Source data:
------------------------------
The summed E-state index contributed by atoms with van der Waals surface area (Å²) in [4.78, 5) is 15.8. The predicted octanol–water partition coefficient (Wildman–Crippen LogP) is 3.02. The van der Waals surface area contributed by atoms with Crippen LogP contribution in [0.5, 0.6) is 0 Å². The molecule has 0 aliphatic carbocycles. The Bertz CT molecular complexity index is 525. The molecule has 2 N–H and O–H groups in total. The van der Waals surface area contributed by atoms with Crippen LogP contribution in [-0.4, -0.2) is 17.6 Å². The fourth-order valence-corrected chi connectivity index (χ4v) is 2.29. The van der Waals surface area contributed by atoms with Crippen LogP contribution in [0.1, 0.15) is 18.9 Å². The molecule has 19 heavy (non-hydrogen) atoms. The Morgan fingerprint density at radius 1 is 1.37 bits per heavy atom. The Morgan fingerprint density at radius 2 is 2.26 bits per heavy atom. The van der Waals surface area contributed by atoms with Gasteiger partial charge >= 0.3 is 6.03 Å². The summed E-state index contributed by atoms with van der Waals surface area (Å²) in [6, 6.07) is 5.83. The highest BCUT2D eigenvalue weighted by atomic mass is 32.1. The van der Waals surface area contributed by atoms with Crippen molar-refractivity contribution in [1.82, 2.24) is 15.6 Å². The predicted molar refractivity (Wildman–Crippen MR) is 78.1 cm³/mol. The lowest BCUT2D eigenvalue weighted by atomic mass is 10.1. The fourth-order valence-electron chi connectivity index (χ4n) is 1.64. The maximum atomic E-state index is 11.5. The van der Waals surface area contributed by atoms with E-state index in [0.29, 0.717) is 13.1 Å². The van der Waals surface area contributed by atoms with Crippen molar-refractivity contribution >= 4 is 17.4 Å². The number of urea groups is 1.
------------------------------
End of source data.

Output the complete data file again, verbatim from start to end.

The summed E-state index contributed by atoms with van der Waals surface area (Å²) in [4.78, 5) is 15.8. The predicted octanol–water partition coefficient (Wildman–Crippen LogP) is 3.02. The van der Waals surface area contributed by atoms with Crippen LogP contribution in [0.5, 0.6) is 0 Å². The molecule has 0 aliphatic carbocycles. The Bertz CT molecular complexity index is 525. The molecule has 2 N–H and O–H groups in total. The van der Waals surface area contributed by atoms with Crippen LogP contribution in [-0.4, -0.2) is 17.6 Å². The fourth-order valence-corrected chi connectivity index (χ4v) is 2.29. The van der Waals surface area contributed by atoms with Crippen LogP contribution in [0.1, 0.15) is 18.9 Å². The molecule has 19 heavy (non-hydrogen) atoms. The Morgan fingerprint density at radius 1 is 1.37 bits per heavy atom. The Morgan fingerprint density at radius 2 is 2.26 bits per heavy atom. The van der Waals surface area contributed by atoms with Gasteiger partial charge >= 0.3 is 6.03 Å². The summed E-state index contributed by atoms with van der Waals surface area (Å²) in [6, 6.07) is 5.83. The highest BCUT2D eigenvalue weighted by atomic mass is 32.1. The van der Waals surface area contributed by atoms with Crippen molar-refractivity contribution in [1.82, 2.24) is 15.6 Å². The predicted molar refractivity (Wildman–Crippen MR) is 78.1 cm³/mol. The lowest BCUT2D eigenvalue weighted by atomic mass is 10.1. The fourth-order valence-electron chi connectivity index (χ4n) is 1.64. The maximum atomic E-state index is 11.5. The van der Waals surface area contributed by atoms with E-state index in [0.29, 0.717) is 13.1 Å². The van der Waals surface area contributed by atoms with Crippen molar-refractivity contribution >= 4 is 17.4 Å². The number of urea groups is 1.